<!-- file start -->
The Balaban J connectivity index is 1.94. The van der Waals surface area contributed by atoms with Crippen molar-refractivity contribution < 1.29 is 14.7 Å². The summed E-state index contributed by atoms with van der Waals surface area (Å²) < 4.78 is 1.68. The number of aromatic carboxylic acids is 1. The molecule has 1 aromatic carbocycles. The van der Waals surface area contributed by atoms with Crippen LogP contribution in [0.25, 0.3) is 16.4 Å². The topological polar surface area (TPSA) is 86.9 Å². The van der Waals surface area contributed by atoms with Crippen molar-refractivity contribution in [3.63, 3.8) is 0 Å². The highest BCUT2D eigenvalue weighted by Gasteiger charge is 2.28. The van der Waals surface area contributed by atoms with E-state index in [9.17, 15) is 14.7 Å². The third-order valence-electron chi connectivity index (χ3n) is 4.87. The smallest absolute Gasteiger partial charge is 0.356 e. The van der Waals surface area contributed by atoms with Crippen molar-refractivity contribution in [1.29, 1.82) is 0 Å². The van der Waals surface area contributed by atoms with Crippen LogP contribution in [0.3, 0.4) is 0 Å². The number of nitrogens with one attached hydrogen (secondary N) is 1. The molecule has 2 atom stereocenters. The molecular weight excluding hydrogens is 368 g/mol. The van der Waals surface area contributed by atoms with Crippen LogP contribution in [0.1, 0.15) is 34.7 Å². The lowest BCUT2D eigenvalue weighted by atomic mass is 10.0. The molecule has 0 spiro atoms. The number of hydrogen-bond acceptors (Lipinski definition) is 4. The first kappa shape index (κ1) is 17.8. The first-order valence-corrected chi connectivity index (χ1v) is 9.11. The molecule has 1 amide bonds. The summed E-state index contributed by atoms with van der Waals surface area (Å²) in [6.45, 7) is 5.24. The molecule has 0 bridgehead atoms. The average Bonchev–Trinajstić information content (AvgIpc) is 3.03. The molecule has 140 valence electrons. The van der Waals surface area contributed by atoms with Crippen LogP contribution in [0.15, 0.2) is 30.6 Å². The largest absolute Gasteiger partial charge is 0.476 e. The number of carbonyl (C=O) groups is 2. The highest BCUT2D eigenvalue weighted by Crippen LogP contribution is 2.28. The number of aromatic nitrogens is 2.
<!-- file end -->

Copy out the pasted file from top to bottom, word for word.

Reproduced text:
The Balaban J connectivity index is 1.94. The van der Waals surface area contributed by atoms with Crippen molar-refractivity contribution < 1.29 is 14.7 Å². The summed E-state index contributed by atoms with van der Waals surface area (Å²) < 4.78 is 1.68. The number of aromatic carboxylic acids is 1. The molecule has 1 aromatic carbocycles. The van der Waals surface area contributed by atoms with Crippen LogP contribution in [0.25, 0.3) is 16.4 Å². The topological polar surface area (TPSA) is 86.9 Å². The van der Waals surface area contributed by atoms with Crippen molar-refractivity contribution in [3.63, 3.8) is 0 Å². The highest BCUT2D eigenvalue weighted by Gasteiger charge is 2.28. The van der Waals surface area contributed by atoms with E-state index in [9.17, 15) is 14.7 Å². The third-order valence-electron chi connectivity index (χ3n) is 4.87. The smallest absolute Gasteiger partial charge is 0.356 e. The van der Waals surface area contributed by atoms with Crippen molar-refractivity contribution in [1.29, 1.82) is 0 Å². The van der Waals surface area contributed by atoms with Crippen LogP contribution in [0.3, 0.4) is 0 Å². The number of nitrogens with one attached hydrogen (secondary N) is 1. The molecule has 2 atom stereocenters. The molecular weight excluding hydrogens is 368 g/mol. The van der Waals surface area contributed by atoms with Crippen LogP contribution in [0.1, 0.15) is 34.7 Å². The lowest BCUT2D eigenvalue weighted by atomic mass is 10.0. The molecule has 0 spiro atoms. The number of hydrogen-bond acceptors (Lipinski definition) is 4. The first kappa shape index (κ1) is 17.8. The first-order valence-corrected chi connectivity index (χ1v) is 9.11. The molecule has 1 amide bonds. The summed E-state index contributed by atoms with van der Waals surface area (Å²) in [6.45, 7) is 5.24. The molecule has 0 bridgehead atoms. The average Bonchev–Trinajstić information content (AvgIpc) is 3.03. The molecule has 140 valence electrons. The van der Waals surface area contributed by atoms with Crippen LogP contribution in [0.15, 0.2) is 30.6 Å². The largest absolute Gasteiger partial charge is 0.476 e. The number of carbonyl (C=O) groups is 2. The highest BCUT2D eigenvalue weighted by Crippen LogP contribution is 2.28. The number of aromatic nitrogens is 2.